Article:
The theme of the 5-song EP is a play on the theory “Occam’s Razor,” a problem-solving principle that states “Entities should not be multiplied without necessity,” as theorized English Franciscan friar William of Ockham. That argument for simplicity and it’s “Foil,” or counter-argument, influenced the lyrics of all the new songs. Relationships, social norms, the opioid crisis, religion, and politics all take center stage on Occam’s Foil.

Response to Occam’s Foil was overwhelming and affirming. Interviews and features were plentiful, reviews were fantastic, the album charted in the Top 150 on College Radio. The song “The Skin That I’m In” generated over 120,000 plays on Spotify and was featured on Relix Magazine’s June compilation CD and playlist, and the band’s social media presence grew exponentially in just a few short months.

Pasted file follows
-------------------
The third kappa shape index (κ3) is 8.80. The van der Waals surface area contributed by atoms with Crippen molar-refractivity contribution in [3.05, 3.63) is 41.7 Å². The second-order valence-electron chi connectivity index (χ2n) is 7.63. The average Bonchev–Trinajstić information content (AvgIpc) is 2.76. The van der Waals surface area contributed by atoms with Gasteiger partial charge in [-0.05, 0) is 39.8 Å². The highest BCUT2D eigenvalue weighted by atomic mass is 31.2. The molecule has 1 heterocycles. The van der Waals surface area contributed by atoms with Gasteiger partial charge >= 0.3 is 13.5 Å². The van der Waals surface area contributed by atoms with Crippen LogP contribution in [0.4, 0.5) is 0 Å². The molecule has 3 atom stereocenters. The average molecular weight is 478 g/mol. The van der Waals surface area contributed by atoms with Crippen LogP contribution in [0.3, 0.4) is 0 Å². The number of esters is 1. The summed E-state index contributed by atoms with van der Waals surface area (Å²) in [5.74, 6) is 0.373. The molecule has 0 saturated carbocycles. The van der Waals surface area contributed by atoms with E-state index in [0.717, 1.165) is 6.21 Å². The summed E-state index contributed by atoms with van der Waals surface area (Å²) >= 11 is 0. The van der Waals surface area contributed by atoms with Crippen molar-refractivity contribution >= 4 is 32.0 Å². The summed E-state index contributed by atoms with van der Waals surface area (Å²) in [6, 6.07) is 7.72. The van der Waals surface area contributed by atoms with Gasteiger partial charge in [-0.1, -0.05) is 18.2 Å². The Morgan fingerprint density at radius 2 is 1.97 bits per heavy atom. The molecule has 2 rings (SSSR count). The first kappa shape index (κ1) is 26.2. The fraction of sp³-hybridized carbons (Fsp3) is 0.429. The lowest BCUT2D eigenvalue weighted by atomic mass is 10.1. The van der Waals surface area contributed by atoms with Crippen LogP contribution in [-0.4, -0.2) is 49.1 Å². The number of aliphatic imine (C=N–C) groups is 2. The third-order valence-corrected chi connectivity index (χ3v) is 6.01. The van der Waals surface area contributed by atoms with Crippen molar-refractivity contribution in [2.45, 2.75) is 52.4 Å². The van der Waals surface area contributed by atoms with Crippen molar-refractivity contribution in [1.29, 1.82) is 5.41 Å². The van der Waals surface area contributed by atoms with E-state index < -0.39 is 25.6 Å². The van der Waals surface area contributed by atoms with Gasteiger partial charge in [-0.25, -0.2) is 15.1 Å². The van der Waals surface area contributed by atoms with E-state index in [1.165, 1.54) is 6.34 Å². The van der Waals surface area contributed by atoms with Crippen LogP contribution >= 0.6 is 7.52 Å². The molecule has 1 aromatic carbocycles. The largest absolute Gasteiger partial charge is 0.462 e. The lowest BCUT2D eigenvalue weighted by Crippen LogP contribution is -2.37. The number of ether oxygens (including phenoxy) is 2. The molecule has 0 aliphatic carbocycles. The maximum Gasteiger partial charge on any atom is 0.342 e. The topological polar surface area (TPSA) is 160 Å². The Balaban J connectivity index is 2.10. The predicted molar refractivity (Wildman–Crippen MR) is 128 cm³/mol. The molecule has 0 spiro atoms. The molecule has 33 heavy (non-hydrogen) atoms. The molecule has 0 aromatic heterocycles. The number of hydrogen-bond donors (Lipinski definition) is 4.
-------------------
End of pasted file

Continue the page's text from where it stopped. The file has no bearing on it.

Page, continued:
As the pandemic gripped the world in March of 2020, live music performance was abruptly halted. Little King’s momentum from Occam’s Foil was in jeopardy, but with no lure of tour in the immediate future, Rosoff and Tejeda began to plot a new record. The songs were first written on an acoustic guitar in the bedroom at Rosoff’s Delaware home, then videos of each would go to Tejeda. Soon, the songs came together, and plans for a new album drove Rosoff, Tejeda, and Rosoff’s son Asher back to El Paso to record in August of 2020.

Rosoff took the bed tracks back to his new (old) home in Tucson and began writing the words, melodies, and guitar extras. When the pandemic began to ease, the trio headed back to Eddy’s studio in El Paso in February of 2021 to complete the sessions. Joined by David Hamilton and Christina Hernandez on cello and violin, the record also introduces new contributors Asher Syrinx Rosoff (keys), Becca Gonzales (vox), and Bryan Bowles (hand biz) on the sobriety song “Set It Down.” Jessica Flores is also featured as the lead vocalist on the 3rd song on the album, a lamentation on domestic abuse called “How Could You?”